For the second time in the last 15 months, Donald Trump faces trial in the United States Senate as part of the impeachment process. In this article, we’ll take a look at the impeachment process, the role of the House of Representatives and the Senate, the potential outcomes, and the situations in which the impeachment process has been used in the past.
What Is Impeachment?
Generally speaking, impeachment is a political procedure whereby a public official faces sanctions or penalties for conduct in office that is perceived to endanger the common good. In the United States, it is a two-step process. Under the United States Constitution, the House of Representatives has the sole authority to impeach a president, vice president, or any commissioned officer of the federal government. The act of impeachment does not carry any penalty but is instead nothing more than a statement of charges, similar to a grand jury indictment. Once the articles of impeachment are approved by the House of Representatives (which requires a simple majority vote), the articles are delivered to the United States Senate, where a trial on the charges takes place. To convict a public official of charges under articles of impeachment, two-thirds (67) of all senators must vote in favor of conviction.
Accordingly, in the current situation, it is accurate to say that former President Trump has been impeached a second time. However, if the Senate does not convict him on those charges, there will be no legal consequences for the impeachment.
The constitution does not specify a standard or burden of proof, but leaves that up to the discretion of individual senators and representatives. Accordingly, it need not be shown “beyond a reasonable doubt” that the official on trial committed the alleged wrongful act. Furthermore, there’s no requirement that the wrongful acts be criminal in nature, although more than 2/3 of the articles of impeachment that have been issued by the House of Representatives have explicitly alleged criminal conduct.
Because the Constitution does not contain rules of procedure for impeachment trials, those rules must be promulgated by the Senate, and may vary from proceeding to proceeding. The first impeachment trial of Donald Trump had no witnesses because the Republican majority in the Senate voted against having any witnesses. Trump’s second trial will have witnesses because the Senate is now controlled by the Democratic party.
The process is typically not subject to judicial review. Because the issue is perceived to be a “political question,” rather than a legal question, the U.S. Supreme Court has ruled that impeachment proceedings may not be subject to scrutiny by the courts. For this reason, the guarantees of the Constitution, such as the right to free speech, are inapplicable in an impeachment defense. The question is less whether the person on trial had a legal right to engage in the specified conduct than whether the conduct endangered the common good.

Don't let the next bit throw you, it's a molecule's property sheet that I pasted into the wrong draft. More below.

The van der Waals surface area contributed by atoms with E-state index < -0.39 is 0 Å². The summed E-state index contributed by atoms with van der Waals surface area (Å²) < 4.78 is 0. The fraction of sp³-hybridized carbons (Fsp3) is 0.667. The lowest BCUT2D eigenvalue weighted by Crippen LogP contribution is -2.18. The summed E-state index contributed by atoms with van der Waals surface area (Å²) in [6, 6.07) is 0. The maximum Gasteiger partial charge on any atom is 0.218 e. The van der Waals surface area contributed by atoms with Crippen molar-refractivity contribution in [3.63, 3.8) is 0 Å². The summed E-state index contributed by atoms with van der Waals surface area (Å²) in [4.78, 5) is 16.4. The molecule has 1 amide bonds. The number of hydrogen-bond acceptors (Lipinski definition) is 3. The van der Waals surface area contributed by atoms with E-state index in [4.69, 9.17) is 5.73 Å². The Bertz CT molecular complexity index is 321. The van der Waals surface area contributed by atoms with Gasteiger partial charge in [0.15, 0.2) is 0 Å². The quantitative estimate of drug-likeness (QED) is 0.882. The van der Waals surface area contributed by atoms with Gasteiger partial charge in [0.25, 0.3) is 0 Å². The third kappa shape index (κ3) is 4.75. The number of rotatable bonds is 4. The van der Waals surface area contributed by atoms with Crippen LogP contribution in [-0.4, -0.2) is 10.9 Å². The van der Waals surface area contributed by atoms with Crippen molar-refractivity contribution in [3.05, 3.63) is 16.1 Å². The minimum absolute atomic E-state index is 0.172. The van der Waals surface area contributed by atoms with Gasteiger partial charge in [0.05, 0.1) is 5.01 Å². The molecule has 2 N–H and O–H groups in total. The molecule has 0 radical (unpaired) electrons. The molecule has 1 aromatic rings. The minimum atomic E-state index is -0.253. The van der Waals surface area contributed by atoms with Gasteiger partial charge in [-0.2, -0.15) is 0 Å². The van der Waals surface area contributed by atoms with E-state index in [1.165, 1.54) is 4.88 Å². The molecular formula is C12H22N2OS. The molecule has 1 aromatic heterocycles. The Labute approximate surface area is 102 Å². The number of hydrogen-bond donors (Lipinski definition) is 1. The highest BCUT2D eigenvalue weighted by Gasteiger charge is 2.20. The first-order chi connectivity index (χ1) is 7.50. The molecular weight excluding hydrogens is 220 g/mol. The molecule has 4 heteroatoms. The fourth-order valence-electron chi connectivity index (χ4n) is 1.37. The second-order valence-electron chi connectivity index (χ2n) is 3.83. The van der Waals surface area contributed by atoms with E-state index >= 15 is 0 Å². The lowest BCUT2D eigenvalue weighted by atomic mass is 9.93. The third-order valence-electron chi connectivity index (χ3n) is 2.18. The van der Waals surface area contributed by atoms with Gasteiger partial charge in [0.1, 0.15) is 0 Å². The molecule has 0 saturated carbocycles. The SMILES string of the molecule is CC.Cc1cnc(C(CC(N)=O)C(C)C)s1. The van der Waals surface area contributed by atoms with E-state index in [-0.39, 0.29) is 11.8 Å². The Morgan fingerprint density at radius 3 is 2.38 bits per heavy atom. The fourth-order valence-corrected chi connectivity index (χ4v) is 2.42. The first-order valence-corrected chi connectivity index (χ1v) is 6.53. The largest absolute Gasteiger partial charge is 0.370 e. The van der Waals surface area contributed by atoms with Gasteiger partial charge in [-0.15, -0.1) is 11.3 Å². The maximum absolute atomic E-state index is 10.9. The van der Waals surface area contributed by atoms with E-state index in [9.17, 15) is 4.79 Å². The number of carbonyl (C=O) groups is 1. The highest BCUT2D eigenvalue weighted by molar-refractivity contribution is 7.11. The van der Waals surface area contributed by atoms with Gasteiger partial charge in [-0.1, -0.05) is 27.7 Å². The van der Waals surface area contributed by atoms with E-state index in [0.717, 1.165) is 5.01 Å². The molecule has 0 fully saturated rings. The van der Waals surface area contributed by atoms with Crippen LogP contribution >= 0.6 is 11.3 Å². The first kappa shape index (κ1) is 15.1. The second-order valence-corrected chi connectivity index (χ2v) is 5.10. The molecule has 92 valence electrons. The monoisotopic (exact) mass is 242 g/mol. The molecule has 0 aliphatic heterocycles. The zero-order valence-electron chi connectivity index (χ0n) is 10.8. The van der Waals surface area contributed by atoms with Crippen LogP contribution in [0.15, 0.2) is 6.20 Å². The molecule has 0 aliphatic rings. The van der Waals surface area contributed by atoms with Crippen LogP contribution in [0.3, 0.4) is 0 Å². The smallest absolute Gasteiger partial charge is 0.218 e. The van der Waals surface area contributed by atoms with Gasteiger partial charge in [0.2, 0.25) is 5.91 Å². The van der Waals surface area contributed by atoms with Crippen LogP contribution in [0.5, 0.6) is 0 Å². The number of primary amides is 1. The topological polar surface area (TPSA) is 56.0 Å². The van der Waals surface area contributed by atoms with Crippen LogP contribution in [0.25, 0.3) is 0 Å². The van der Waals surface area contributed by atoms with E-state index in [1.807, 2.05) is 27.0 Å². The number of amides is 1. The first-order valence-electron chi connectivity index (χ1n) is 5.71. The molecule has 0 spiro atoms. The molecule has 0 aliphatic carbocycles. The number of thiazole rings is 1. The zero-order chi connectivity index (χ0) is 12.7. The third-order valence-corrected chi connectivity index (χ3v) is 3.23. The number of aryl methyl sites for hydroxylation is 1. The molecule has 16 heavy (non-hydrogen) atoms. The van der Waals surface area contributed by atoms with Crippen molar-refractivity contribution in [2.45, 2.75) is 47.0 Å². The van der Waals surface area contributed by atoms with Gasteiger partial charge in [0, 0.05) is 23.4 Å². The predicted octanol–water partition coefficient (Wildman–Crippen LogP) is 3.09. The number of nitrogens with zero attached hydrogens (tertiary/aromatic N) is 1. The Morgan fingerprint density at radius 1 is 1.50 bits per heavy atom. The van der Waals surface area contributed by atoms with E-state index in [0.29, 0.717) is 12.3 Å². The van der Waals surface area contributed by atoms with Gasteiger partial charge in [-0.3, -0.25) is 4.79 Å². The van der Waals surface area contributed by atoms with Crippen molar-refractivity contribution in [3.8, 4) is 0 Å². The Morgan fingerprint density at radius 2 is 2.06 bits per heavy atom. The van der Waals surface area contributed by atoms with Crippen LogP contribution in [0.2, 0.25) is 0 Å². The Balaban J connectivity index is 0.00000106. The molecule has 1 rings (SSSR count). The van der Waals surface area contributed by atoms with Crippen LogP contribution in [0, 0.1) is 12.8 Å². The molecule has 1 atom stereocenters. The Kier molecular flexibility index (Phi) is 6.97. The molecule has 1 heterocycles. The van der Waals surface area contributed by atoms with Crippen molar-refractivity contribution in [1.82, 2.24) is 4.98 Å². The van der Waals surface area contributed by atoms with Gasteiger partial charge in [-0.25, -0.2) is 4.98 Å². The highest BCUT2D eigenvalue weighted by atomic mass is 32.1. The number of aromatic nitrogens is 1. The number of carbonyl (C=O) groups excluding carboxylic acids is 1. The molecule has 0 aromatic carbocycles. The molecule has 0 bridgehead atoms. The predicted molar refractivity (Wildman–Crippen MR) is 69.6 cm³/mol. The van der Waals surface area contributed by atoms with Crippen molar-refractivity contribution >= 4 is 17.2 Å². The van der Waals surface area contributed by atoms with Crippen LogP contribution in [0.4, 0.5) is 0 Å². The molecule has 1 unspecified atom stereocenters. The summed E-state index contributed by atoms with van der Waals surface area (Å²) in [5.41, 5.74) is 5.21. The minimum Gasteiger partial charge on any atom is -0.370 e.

What Offenses Can Be the Basis for an Impeachment?
The Constitution limits impeachment to situations where a public official allegedly commits treason, bribery, or other high crimes and misdemeanors. Unfortunately, the Constitution does not define “high crimes and misdemeanors.” Congress has specifically determined three different types of conduct that fall into that category:
- Acts that involve an abuse or excessive use of the power of the office,
- Behavior that is not compatible with the purpose of function of the office, and
- Using the office for personal gain or some other improper purpose.
The History of Impeachment in the United States
In the history of the United States, three presidents and 18 other officials have been impeached. None of the presidents have been removed from office:
- Andrew Johnson, Abraham Lincoln’s successor, was impeached in 1868 after Johnson intentionally violated the Tenure of Office Act, passed over his veto. He escaped conviction by a single vote.
- Bill Clinton was impeached in 1998 for perjury and obstruction of justice for statements and actions related to allegations of sexual improprieties while in the White House. He was acquitted in the Senate.
- Donald Trump was impeached a first time in December 2019 for abuse of power and obstruction of justice tied to allegations that he pressured a foreign leader to investigate a potential political rival and ordered government officials not to testify in Congressional hearings related to the matter. He was acquitted in a vote that saw only one Republican senator vote for conviction.
- Donald Trump was impeached a second time in January 2021 on allegations that he incited the insurrection and assault on the U.S. Capitol building that took place January 6, 2021.
Penalties for Conviction
Under the Constitution, conviction can lead to removal from office or disqualification to hold “any Office of honor, Trust or Profit under the United States.”